I can’t give you any specifics about the first time I visited William & Mary. I can’t remember what buildings I saw or what the tour guide said or even what month I visited, but I can remember what I felt – I felt like this place, uneven bricks and all, could be a new home for me. I’m reminded of Maya Angelou’s quote, “I’ve learned that people will forget what you said, people will forget what you did, but people will never forget how you made them feel.” And William & Mary’s community made me feel at home. (Admittedly, I also remember what I ate that day – specifically, Cheese Shop – with my parents and friend after the tour. Little did I know that my deep affection for the Cheese Shop’s chicken salad would begin with that first bite.)
Now, I’m a double graduate of William & Mary, and though I no longer have a Williamsburg address, I know I will always have a home there. But what constitutes a home? A house is built from beams, but a home is different – a home is built out of people. I’m constantly thankful for the people with whom I was lucky enough to cross paths during my time at William & Mary, including faculty, staff, and fellow students. The other day, a friend asked me what the campus culture was like, and what stuck out to me as a whole is how deeply William & Mary people care – not only about their academics and their work, but more importantly about each other.
The William & Mary faculty and staff’s care for the world and their students trickles down to create a student body that wants to improve the campus and the larger Williamsburg community. For example, my graduate assistant supervisor during my final year of graduate school became a source of wisdom and encouragement for me. When a friend of mine passed away last year, she had the whole office sign a sympathy card for me. She also reminded me how to be confident as a higher education professional. And her letter of recommendation helped me land my current job! My professors at the undergraduate and graduate level also understood how to combine intelligence and kindness. For example, my poetry professor gave us challenging exams, but he’d never give us an exam without also giving us Duck Donuts. When he noticed that a couple of my poems had been published in a literary magazine on campus, he sent me an email about how much he enjoyed reading the poems.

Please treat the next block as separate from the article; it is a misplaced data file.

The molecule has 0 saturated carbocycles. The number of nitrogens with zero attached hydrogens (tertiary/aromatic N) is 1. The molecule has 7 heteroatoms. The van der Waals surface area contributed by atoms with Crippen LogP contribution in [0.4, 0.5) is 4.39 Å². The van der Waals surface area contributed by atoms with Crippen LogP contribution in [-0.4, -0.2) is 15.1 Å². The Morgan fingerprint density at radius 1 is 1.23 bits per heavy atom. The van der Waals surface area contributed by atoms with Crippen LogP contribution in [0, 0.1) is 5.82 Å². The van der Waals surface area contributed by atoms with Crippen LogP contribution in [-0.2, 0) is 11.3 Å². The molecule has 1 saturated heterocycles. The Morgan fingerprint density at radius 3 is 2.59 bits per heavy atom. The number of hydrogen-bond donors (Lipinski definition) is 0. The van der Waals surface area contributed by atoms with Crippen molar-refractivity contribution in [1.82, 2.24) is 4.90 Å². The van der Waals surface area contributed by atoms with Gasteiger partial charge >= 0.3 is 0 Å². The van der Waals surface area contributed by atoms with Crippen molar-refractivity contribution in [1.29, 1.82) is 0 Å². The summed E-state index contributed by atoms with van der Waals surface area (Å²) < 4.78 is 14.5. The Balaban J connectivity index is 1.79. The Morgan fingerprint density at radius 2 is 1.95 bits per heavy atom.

And then there are my fellow alumni. They’re now spread across Virginia and across the globe, and they see me in ways that other people can’t because of the ways we grew together during college. For photo evidence of how I’ve grown with my friends, see the pictures below of my friend Dan and me. Every year since 2011, we’ve gotten our picture taken at this sign. The sign has changed since that first picture, and so have we.
Perhaps Professor Clay Clemens says it best at the Candlelight Ceremony, “Decades from now when you look back, other stretches of time will run together in your memory, but each year of college will stand out distinctly as a separate chapter associated forever with particular people and particular places. While it’s often surprising how little of life as a whole is taken up with truly meaningful moments, your time here has been full of such moments. Freeze them in your mind, frame them in your memory, so that later in life you can return to a time when you’re always young and it’s forever spring.”
When I peruse my college journals, I go back in my mind to those meaningful moments created by the William & Mary community – moments which shaped my thoughts, my values, my character, and have inspired me to have a career in higher education. Some of these moments include the ones I’ve mentioned above, but there are so many others. When I consider the question, “Why William & Mary?” it’s because of those meaningful moments created from William & Mary’s vibrant community.